If they have sought answer or recompense from multiple venues and the anonymous question is still the last place to plead their case – then I bid them welcome to it. However, if their intention is not to seek resolution, if they have not sought explanation or mutual understanding through other means – then I ask them to consider carefully. I especially appeal to that full, tenured faculty – if your grievance is valid you will find support for your position.

Further, for untenured colleagues, I offer this suggestion – select a trusted member of the Union or the Faculty Association and raise your issue with them confidentially. We who have agreed to serve here are to do just that. We can offer counsel, we can advocate for your point of view, and we can protect your identity if you fear reprisal. Allow us to do our join and act as your representative. Our voice as your representative is stronger if you place your trust in us. And to my administrative colleagues – I urge you to take the anonymous questions seriously. My experience has been that the number of questions and the level of thinly veiled antipathy within that are a fairly reasonable proxy for the ire of the faculty. It is a foolish leader who ignores the opinions and voices of those they lead. I appreciate your indulgence.

Data Analytics Recent Announcement

Questioner: Anonymous

Posted to: David Fenner, Faculty Association President

The recent announcement of an internal search for a Vice President of Data Analytics made me look up the definition of Analytics on the web. It says that it is “the discovery, interpretation, and communication of meaningful patterns in data. It relies on the simultaneous application of statistics, computer programming and operations research to quantify performance”. In that definition, the word statistics comes first because statisticians are professionally trained to interpret and communicate data.  The previous administration had enlisted statistics professors to help precisely because the data analytics people came short in that. This year BOG Performance Metrics indicate that effort paid off with 10 points increase in the score over the year before. Why doesn’t the position announcement underscore the importance of a PhD statistician?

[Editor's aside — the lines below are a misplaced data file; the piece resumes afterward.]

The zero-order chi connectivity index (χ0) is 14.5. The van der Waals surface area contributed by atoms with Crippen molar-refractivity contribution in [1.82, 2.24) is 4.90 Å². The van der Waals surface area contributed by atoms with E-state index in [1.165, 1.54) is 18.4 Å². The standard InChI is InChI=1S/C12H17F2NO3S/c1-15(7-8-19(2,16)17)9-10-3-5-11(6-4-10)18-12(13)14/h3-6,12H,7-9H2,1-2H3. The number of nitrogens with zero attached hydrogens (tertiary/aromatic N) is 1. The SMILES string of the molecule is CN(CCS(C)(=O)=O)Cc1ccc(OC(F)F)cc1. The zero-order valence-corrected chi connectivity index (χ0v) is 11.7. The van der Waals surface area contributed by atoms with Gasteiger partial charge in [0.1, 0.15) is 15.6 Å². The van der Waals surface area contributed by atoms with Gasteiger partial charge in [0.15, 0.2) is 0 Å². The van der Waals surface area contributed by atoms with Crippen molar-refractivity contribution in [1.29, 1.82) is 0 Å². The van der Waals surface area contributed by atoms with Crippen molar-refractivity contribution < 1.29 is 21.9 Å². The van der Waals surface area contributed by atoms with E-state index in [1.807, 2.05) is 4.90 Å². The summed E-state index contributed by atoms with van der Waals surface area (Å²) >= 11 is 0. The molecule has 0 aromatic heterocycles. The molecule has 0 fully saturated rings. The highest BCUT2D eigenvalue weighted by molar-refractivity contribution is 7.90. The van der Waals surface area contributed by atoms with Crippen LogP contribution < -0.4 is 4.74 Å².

President Szymanski’s response copied from his report. 

The Vice President for Analytics search is ongoing. Finalists will be interviewed during the second week of October. The President addressed an anonymous question about whether or not candidates could or should have a PhD in statistics. The President stated that while that was one acceptable degree, there were finalists with other backgrounds as well.

Live Streaming for Faculty Association Meetings

Questioner: Anonymous

Posted to: David Fenner, Faculty Association President

Will the Faculty Association be live streaming their meetings? Many faculty cannot attend meetings due to class and other obligations. With newer technology, it doesn’t require much effort and it is not costly. The faculty union live streamed all of their negotiation sessions this past year. Doing so enabled faculty who could not attend sessions to watch. The sessions are also archived on the faculty union website for later viewing by faculty and others. This is common practice at other institutions.

Response from the Floor by FA President Fenner

The FA will explore live-streaming meetings. The Association is working towards identifying a means to vote anonymously. There was hope to preview electronic voting earlier, but a more cost effective system is being explored.

Ordering of Faculty Association Agenda Items

Question from the Floor by Judy Rodriguez, Professor, Department of Nutrition and Dietetics:

Is it possible to reorder the Faculty Association agenda such that the Question and Answer portion is moved to the end, and the legislative calendar is moved forward in the agenda order? In most meetings such as this one, questions and answers are typically held at the end of the meeting.

Response from the floor by FA President David Fenner
The order of agenda items for the Faculty Association meeting are set by the FA Bylaws. At an upcoming retreat of the Executive Committee of the FA, we will discuss whether there could be more flexibility in the order of agenda items.